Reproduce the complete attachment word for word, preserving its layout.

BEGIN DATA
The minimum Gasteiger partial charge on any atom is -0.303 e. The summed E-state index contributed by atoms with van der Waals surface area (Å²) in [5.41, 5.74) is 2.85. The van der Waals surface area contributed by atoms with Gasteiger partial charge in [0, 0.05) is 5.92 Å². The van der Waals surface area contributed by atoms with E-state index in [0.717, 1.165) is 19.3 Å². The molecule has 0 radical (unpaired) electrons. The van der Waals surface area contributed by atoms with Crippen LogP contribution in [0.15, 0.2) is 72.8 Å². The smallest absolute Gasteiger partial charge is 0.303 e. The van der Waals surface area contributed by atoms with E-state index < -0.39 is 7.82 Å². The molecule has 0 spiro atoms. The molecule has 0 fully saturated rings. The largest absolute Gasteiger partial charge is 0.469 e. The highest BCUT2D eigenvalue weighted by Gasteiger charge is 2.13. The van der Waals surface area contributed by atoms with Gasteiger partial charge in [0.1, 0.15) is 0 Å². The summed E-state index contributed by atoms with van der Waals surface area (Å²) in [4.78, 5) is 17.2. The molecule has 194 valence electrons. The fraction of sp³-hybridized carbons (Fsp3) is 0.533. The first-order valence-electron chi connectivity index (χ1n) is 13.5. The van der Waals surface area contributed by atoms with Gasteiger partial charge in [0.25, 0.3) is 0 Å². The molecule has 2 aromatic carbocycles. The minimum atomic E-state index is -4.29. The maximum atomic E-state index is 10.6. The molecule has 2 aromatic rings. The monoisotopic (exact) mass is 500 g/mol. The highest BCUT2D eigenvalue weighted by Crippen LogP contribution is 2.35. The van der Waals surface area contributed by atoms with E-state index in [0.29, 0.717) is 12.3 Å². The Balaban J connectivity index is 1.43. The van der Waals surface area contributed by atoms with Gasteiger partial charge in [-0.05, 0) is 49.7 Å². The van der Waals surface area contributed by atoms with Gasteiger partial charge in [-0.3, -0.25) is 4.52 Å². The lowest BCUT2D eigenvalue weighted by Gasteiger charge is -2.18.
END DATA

The minimum Gasteiger partial charge on any atom is -0.303 e. The summed E-state index contributed by atoms with van der Waals surface area (Å²) in [5.41, 5.74) is 2.85. The van der Waals surface area contributed by atoms with Gasteiger partial charge in [0, 0.05) is 5.92 Å². The van der Waals surface area contributed by atoms with E-state index in [0.717, 1.165) is 19.3 Å². The molecule has 0 radical (unpaired) electrons. The van der Waals surface area contributed by atoms with Crippen LogP contribution in [0.15, 0.2) is 72.8 Å². The smallest absolute Gasteiger partial charge is 0.303 e. The van der Waals surface area contributed by atoms with E-state index < -0.39 is 7.82 Å². The molecule has 0 spiro atoms. The molecule has 0 fully saturated rings. The largest absolute Gasteiger partial charge is 0.469 e. The highest BCUT2D eigenvalue weighted by Gasteiger charge is 2.13. The van der Waals surface area contributed by atoms with Gasteiger partial charge in [0.1, 0.15) is 0 Å². The summed E-state index contributed by atoms with van der Waals surface area (Å²) in [4.78, 5) is 17.2. The molecule has 194 valence electrons. The fraction of sp³-hybridized carbons (Fsp3) is 0.533. The first-order valence-electron chi connectivity index (χ1n) is 13.5. The van der Waals surface area contributed by atoms with Gasteiger partial charge in [0.25, 0.3) is 0 Å². The molecule has 2 aromatic carbocycles. The minimum atomic E-state index is -4.29. The maximum atomic E-state index is 10.6. The molecule has 2 aromatic rings. The monoisotopic (exact) mass is 500 g/mol. The highest BCUT2D eigenvalue weighted by Crippen LogP contribution is 2.35. The van der Waals surface area contributed by atoms with E-state index in [0.29, 0.717) is 12.3 Å². The Balaban J connectivity index is 1.43. The van der Waals surface area contributed by atoms with Gasteiger partial charge in [-0.05, 0) is 49.7 Å². The van der Waals surface area contributed by atoms with Gasteiger partial charge in [-0.3, -0.25) is 4.52 Å². The lowest BCUT2D eigenvalue weighted by Gasteiger charge is -2.18.